Management Training Required to Prevent Bullying
Current California law requires companies with 50 or more employees to train supervisors and managers for two hours every two years regarding sexual harassment. Effective 1/1/15 AB 2053 now requires that such training also cover training on the prevention of abusive conduct - not just limited to sexual harassment. Abusive conduct, or bullying, refers to derogatory remarks, threatening or intimidating actions or other workplace conduct with interferes with productivity and undermines a person's work performance.
Many employee handbook policies on equal employment and anti-harassment already prohibit such conduct, and if your policies don't, you should look at them to update them. Your next scheduled supervisor and management training on Harassment should include prevention of abusive conduct too.
Healthy Workplaces-Families Act of 2014
This is a new California law applies to every employer - no matter if you have one employee or thousands, requiring paid sick time based on the following:
- Any employee who works 30 days (meaning 30 calendar days after first day of hire
- Applies to part time, full time, seasonal, temporary, in other words - ALL employees
- Employees can start using accrued sick time on the 90th day of employment
- Employee must be provided paid sick time - but employer has a choice of either:
Lump Sum Method - avoiding complications- give employees 24 hours of available paid sick leave after 90 days of employment and at the start of every year.
Accrual Method- where employees earn one hour of paid sick leave for every 30 hours worked. Earning starts from the date of hire, not completion of the 30 days eligibility period. Under the Accrual Method unused paid sick leave must be carried over from one year to the next, but an employer can impose a maximum or cap on accruals of 48 hours (equal to six days) at which point time must be used before addition hours may be accrued.) Even under the Accrual Method, an employer can limit the number of hours taken in any one year to as little as three days (24 hours).
No payoff of unused sick pay is required when an employee is terminated or leaves employment.
NEW reporting and notice requirements
. Important, every pay period, likely on the pay stub, every employee must be given notice of how much paid sick time they have available. Also, in the "new hire offer notice" or offer letter, the paid sick pay plan must be disclosed, and the sick pay plan needs to be defined in the employee handbook. A poster will be produced by the California Labor Commissioner, and join the "wall" of required Federal and California posters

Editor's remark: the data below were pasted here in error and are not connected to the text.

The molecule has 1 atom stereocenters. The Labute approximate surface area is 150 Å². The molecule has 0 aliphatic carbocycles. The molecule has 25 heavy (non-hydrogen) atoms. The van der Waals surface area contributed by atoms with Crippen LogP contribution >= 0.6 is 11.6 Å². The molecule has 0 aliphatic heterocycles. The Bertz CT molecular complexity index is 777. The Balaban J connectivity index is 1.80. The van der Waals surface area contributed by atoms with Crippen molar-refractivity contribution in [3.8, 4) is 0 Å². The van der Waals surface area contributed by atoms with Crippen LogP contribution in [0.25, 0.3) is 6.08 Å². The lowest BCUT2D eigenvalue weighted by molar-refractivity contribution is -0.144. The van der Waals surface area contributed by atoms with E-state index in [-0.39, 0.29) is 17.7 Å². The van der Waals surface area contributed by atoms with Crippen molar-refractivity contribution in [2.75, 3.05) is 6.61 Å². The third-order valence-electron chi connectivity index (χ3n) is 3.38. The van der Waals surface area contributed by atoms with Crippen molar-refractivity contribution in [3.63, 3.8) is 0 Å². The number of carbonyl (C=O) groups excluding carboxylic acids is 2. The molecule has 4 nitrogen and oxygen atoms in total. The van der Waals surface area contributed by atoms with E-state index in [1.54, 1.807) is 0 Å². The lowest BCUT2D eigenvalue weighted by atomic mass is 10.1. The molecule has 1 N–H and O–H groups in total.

Paid sick pay under this California law can be used in increments as little as two hours at time, and used for sickness of the employee, children, parents, spouse (domestic partner), grandparents and grandchildren and siblings. Time can also be used for medical treatment of work related injuries such as follow up visits under workers' compensation. "Oral" notice as soon as practical is sufficient under the law - so long advance notice cannot be required.
Employer's current sick pay policies, or Paid Time Off policies, likely do not meet all the requirements of this new law. It is important that any current policies be reviewed and evaluated to modify them for compliance no later than July 1, 2015.
Employers Who Use Foreign Contractors Must Use
Licensed Contractors Or Be Subject To Penalties
Employers who use foreign labor contractors to recruit foreign workers for California assignments are regulated by Effective 1/1/2015 SB 477, as are the foreign labor contractors. The new law, regulates foreign labor contractors, requires registration, regulates their activities and terms they must provide to employees they recruit.
Dealing With This New Law. Have an effective safety plan with your own hazard inspections prepared before an OSHA inspector arrives. Also, have a plan on what to do and how to respond to an OSHA inspector when or if they visit your facilities. During an OSHA inspection, the inspector is entitled to inspect your facilities but is not question or interrogate supervisors or management employees. Whatever such company reps say can and will be used against your company.
2015 Laws Requires Significant Employment Disclosure
One of the attractions of arbitration agreements for employment disputes has been that they have been private and confidential. Cases handled by arbitrators rather than the jury and court system, hopefully, move more quickly with decisions based on facts and objectivity.
A new California law, AB 802, which takes effect 1/1/15, will require significant disclosure of details of employment and other commercial-related arbitration proceedings. The major arbitration services such as American Arbitration Association, JAMS, etc. must now publish quarterly and post an online report disclosing: the name of employers involved in cases handled; which party (employee or employer) prevailed; the number of times the employer has previously been party to an arbitration or mediation; the disposition of the dispute, the amount of the claim, the amount of any award and attorney fees awarded and any other relief granted; the arbitrator fees and how the arbitrator fees were allocated.
If disclosure of this information is of concern to an employer, along with other issues involving arbitration, then employers need to consult legal counsel to evaluate their options.
Begin Planning For Next Year's Laws NOW!
The Don Dressler Consulting Team monitors the legal developments on these issues, and offers advice on
important HR & safety compliance issues.
For a personal discussion: Call Don Dressler: 949-533-3742